Scyld Berry, cricket correspondent for the Sunday Telegraph and former editor at the prestigious Wisden Cricketer’s Almanac, is currently defending himself from allegations of racism following a less-than savory comment about Pakistani-born Australian cricketer, Usman Khawaja. But while his comment was certainly clumsy, and his subsequent explanation even more so, Berry’s poor wording does not make him a racist.
The comment in question (now removed from the article) came to the limelight when Berry reported that Khawaja — currently a part of the Australian team trying to salvage some pride after losing the iconic Ashes tournament to age-old rival England — may be dropped from the team for the upcoming match, which would mean, ”Australia’s experiment with their Asian immigrant population will be shelved.”
Suddenly — and, going strictly by gut reaction, understandably — Berry found himself in more hot water than a bag of Lipton at the Royal Wedding, as blogs all over the world called for an apology (or worse). Of course, this meant that the columnist found himself in the highly unenviable position of trying to prove that he isn’t a racist. And in that most unenviable of positions, Berry tried to follow up and ultimately wrote a jumbled mess that doesn’t even address his clumsy mistake.
In a subsequent op-ed, the former editor of cricket’s most respected publication provides several examples as to why he shouldn’t be considered a racist. He states, “it is an observation I made without any attempt to disparage Khawaja, but as an attempt to portray the unique position in which he finds himself as the first Muslim to represent Australia.”
He then compares Khawaja to numerous English cricketers of South Asian origin that are always on the fringes of national selection but have been largely “marginal players,” and offers much praise for the man, stating “Personally I think if he had appeared 10 years on from now, from what I have seen of his qualities, he might have become Australia’s first Asian captain.”
Berry also presents a position on racial integration in cricket, claiming that he has spent “a lot of time and money” trying to provide inner-city youths with access to cricket, while also organizing tournaments that really helped many South Asian players gain more exposure to proper cricket. He ends the article by stating, “PS My wife is an Asian immigrant, originally Indian, and we have been married for almost 30 years.”
Keep in mind that Berry’s words are nothing but positive. It’s beautiful, for example, that he discussed the routine discrimination that Khawaja faces at airports (ironically, Khawaja is a licensed pilot) in spite of his celebrity status. It’s also commendable that Berry has done so much work for the South Asian community in England. Plus, his life is seemingly a testament to the viability of interracial marriages.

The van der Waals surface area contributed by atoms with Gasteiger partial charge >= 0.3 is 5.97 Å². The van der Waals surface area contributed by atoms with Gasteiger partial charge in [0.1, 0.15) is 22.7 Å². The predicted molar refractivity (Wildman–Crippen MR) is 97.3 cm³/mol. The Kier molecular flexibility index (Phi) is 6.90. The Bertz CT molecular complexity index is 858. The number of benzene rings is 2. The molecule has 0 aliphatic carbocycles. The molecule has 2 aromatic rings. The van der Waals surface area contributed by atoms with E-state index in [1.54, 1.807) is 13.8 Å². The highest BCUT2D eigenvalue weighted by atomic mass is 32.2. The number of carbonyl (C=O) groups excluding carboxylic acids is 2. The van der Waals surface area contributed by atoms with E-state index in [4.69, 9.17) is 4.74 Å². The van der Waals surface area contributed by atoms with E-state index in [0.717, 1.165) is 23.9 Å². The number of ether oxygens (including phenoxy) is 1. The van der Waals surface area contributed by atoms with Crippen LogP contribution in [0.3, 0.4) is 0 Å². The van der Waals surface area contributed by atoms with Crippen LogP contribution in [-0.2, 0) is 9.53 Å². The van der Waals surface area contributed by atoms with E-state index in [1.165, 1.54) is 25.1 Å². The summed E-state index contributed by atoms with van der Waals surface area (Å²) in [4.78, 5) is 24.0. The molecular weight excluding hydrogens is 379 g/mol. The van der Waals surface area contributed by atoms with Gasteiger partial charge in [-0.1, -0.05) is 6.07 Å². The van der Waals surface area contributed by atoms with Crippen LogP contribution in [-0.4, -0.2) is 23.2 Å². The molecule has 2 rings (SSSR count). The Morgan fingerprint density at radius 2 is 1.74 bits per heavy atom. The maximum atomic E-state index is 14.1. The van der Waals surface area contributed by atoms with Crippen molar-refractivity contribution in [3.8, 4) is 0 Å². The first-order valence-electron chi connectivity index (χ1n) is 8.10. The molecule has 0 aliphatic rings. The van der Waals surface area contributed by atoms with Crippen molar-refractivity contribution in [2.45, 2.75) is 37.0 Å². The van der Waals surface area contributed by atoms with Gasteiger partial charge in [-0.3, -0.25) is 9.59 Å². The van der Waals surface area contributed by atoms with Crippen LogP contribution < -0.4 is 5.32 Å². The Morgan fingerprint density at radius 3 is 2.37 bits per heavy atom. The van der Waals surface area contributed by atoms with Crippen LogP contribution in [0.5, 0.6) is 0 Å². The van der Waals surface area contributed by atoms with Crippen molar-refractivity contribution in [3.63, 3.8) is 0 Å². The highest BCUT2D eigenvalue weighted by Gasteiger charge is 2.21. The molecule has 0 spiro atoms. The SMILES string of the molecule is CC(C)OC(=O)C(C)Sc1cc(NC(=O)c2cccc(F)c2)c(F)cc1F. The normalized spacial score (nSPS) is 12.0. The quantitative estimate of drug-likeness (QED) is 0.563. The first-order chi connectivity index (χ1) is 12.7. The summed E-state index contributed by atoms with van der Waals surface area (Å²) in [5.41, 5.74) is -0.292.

Unfortunately — and this is sad, because it’s all really sweet — it’s all bloody irrelevant because Berry still does not clarify what he meant with that comment. Instead of actually replying to the readers’ concerns, Berry goes off on tangents trying to prove his open-mindedness. And it does absolutely nothing because his original comment—one that challenges both Khawaja’s credentials and the Australian cricket board’s integrity—remains unaddressed.
It’s understandable that the man is a bit flustered; after all, the charges against him are deadly serious. But we as a society need to realize that, by constantly evoking “racism” over some poor bloke’s twisted tongue devalues the legitimate racism that still plagues cricket. Dean Jones calling bearded-Muslim Hashim Amla a “terrorist” was racist. Harbajhan Singh referring to black-Australian Andrew Symonds as “a monkey” was racist.
Berry’s comments — clumsy at best, stupid at worst — are not racist.
George Dobell, senior correspondent at ESPNCricinfo and a noted opponent of the racist attitude on display by one conservative British politician, tweeted his support for Berry, stating, “It pains me to read this nonsense about my friend @scyldberry He's as good and decent a man as I've met in cricket. And in NO WAY racist.”
That Dobell even had to offer support is partially Berry’s own fault — he said something stupid and wrote a follow-up that barely addressed it — but the fact that he even found himself in that position is an embarrassment and he only reacted as gracefully as most of us probably would have.
But what this episode teaches us is that the “racist” allegation is terrifying and should be used cautiously. If we just keep throwing that word around, it will indict people that are innocent and lose meaning altogether.